The soaring prices of meat and fish
The price of red meat continues to rise after the summer of barbecues. And this is also the case with fish.
I make these statements not because I’ve read scholarly articles on oil prices, the value of the Canadian dollar or the state of agricultural production, but rather because I see it week after week in the task of retail price analysis that we systematically carry out at SOSCuisine.
In fact, for over eight years now, we’ve been following the price trends of around 1,000 products in about 60 banners in Canada, including 17 in Quebec. These are mainly unprocessed fresh foods, because such items are essential for a healthy diet. Every week, our database is fed with details of these products that appear in the flyers of each banner.
So the former now contains tons of data that we use to evaluate flyer specials and to specify which specials are actually genuine, i.e., items offered at really great prices. In the flyer comparison table we publish on our site for our members, a thumbs up symbol (icon) means that the price is right, i.e., rare. Two thumbs up means that the price is really great, i.e., very unusual and therefore not to be missed and stocking up on the product is advisable.
The media often gets in touch with us for certain information about food prices. They actually acknowledge our expertise and know that we have a unique database.
Here’s a selection of graphs we generated last week for one of these media. They cover the period between January 2013 and September 2014, i.e., 21 months.
In short, here’s a summary of what can be observed in these graphs:
Beef, ground, medium-lean:
– floor price in 2013 (8 instances, i.e. relatively frequent): $1.99/lb = $4.39/kg
– last instance of this floor price: early December 2013
– new floor price 1st semester 2014: $2.49/lb = $5.49/kg;
– new floor price 2nd semester 2014: $2.99/lb = $6.59/kg;
In conclusion: the floor price has increased by 25%.
Chicken breast, boneless, skinless:
– floor price in 2013 (3 instances, i.e. rare): $2.99/lb = $6.59/ kg
– last instance of this floor price: early May 2014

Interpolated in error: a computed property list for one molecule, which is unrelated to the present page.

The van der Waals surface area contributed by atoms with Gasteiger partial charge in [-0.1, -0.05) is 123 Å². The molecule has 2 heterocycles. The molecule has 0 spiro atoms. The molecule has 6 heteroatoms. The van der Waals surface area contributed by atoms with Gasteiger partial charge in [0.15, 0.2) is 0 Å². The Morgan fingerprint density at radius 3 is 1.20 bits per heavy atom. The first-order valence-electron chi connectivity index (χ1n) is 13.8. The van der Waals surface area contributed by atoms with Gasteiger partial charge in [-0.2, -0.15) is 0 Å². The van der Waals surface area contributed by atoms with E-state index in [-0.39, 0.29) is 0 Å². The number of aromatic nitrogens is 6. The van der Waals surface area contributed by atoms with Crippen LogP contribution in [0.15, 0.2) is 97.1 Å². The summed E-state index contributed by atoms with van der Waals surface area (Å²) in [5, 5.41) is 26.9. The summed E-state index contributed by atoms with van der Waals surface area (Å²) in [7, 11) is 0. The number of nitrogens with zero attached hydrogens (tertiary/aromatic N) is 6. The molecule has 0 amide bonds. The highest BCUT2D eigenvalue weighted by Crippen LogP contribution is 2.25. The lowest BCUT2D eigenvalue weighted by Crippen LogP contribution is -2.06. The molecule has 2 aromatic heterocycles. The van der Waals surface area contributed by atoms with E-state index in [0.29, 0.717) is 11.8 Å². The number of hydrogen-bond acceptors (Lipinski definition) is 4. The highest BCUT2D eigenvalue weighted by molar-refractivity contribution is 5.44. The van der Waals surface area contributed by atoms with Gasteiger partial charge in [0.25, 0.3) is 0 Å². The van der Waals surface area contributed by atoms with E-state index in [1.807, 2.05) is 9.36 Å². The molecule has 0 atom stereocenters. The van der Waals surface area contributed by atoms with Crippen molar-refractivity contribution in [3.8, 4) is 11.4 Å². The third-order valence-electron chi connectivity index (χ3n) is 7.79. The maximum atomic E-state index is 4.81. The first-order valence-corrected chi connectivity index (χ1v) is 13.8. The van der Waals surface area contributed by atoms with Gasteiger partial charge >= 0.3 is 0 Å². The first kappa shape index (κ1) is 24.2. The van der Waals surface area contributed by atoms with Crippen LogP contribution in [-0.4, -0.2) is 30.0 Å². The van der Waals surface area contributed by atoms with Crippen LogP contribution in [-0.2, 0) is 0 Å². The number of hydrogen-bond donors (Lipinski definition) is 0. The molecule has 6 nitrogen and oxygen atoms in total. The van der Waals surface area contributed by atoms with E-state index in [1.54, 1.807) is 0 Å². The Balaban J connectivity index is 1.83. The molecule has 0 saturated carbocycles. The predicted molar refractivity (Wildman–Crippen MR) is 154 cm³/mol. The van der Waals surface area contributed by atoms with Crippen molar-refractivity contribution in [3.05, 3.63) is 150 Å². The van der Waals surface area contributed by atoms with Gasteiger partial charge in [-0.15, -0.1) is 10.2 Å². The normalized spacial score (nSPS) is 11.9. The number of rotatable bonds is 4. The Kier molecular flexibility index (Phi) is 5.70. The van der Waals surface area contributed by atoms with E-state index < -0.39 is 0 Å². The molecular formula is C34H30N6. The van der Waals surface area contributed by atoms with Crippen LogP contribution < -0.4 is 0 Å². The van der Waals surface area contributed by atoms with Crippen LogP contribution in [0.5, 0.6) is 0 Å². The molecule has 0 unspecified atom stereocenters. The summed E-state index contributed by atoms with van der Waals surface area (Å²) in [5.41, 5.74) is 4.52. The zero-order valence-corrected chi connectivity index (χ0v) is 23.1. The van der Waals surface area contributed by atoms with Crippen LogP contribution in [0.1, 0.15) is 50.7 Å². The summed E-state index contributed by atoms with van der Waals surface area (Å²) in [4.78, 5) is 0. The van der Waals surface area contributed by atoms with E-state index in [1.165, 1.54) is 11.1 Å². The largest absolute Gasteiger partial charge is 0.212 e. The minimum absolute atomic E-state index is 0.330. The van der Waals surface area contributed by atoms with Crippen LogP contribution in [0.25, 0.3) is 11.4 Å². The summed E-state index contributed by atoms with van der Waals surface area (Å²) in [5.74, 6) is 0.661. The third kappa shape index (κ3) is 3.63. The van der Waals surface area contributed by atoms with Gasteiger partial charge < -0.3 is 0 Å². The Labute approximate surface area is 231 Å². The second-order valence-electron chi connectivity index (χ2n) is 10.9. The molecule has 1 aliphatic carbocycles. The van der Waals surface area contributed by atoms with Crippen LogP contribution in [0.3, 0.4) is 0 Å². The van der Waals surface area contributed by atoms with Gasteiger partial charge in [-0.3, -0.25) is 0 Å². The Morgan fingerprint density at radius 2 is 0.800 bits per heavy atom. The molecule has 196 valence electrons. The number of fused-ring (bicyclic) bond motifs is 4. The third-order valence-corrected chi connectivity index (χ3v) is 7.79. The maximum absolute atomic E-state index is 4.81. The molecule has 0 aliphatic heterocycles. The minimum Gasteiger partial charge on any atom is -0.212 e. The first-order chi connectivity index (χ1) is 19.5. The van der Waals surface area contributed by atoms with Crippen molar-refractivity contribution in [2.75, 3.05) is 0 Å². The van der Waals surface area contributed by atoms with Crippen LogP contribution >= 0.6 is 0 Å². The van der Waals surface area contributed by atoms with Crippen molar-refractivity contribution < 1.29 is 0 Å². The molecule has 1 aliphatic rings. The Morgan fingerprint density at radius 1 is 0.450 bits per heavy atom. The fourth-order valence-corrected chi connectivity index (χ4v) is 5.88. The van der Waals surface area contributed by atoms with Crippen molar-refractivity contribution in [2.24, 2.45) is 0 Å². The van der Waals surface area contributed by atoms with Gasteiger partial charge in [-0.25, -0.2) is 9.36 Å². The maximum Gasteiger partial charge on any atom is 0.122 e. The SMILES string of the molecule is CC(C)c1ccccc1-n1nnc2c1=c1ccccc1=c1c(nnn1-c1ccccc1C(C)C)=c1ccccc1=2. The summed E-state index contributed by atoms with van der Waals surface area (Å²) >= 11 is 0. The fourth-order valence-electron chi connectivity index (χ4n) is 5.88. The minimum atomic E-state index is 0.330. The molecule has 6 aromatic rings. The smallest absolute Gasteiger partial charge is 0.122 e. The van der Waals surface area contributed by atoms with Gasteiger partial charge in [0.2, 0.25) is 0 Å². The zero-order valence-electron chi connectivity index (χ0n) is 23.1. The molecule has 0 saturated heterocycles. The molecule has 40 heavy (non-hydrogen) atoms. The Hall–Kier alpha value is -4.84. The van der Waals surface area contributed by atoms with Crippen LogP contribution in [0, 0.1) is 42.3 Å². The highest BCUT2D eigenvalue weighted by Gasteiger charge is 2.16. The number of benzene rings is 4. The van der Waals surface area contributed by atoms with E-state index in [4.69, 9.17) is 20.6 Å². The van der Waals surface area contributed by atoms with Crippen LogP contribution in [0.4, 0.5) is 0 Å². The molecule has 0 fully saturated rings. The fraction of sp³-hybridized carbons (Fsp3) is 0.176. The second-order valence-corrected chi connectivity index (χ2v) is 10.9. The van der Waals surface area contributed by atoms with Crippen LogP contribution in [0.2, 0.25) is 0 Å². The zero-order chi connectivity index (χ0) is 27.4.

In conclusion: we can expect an increase, especially by observing the amplitude of price fluctuations in the flyers.
– floor price (2 instances in 2013, 1 instance in 2014, i.e. very rare and only for frozen): $1.99/lb = $4.39/kg
– advantageous price very frequently available: $2.99/lb = $6.59/kg
In conclusion: we cannot yet say that there has been a price increase
– floor price in 2013 (2 instances, i.e. very rare and likely frozen, even if not mentioned in the flyer): $4.99/lb = $11.00/kg
– floor price in 2014 (2 instances, i.e. very rare): $5.99/lb = $13.21/kg
– advantageous price very frequent 1st semester 2013: $5.99/lb = $13.21/kg
– advantageous price very frequent 2nd semester 2013: $6.99/lb = $15.41/kg
– advantageous price very frequent 1st semester 2014: $7.99/lb = $17.61/kg
In conclusion: a) the floor price has increased 20%, b) the advantageous price very frequent has increased 15% in 12 months and 33% in 18 months.
During the analyzed period, there were some items such as butter and seasonal fruits (e.g. apples) whose price remained stable. Which is great news.
The other good news is that supermarket flyers have never been so popular and it is therefore still possible to get your hands on products at really great prices – provided you know how to do add up properly! This is where we come in with our SOS Plus and SOS Premium services.
Latest posts by Cinzia Cuneo (see all)
- You are all invited to the Expo Manger Santé 2019 – March 1, 2019
- Shirataki/Konjac: Noodles with Zero Calories – February 27, 2019
- Spelt, a Forgotten Grain That Is Becoming Trendy Again – January 3, 2019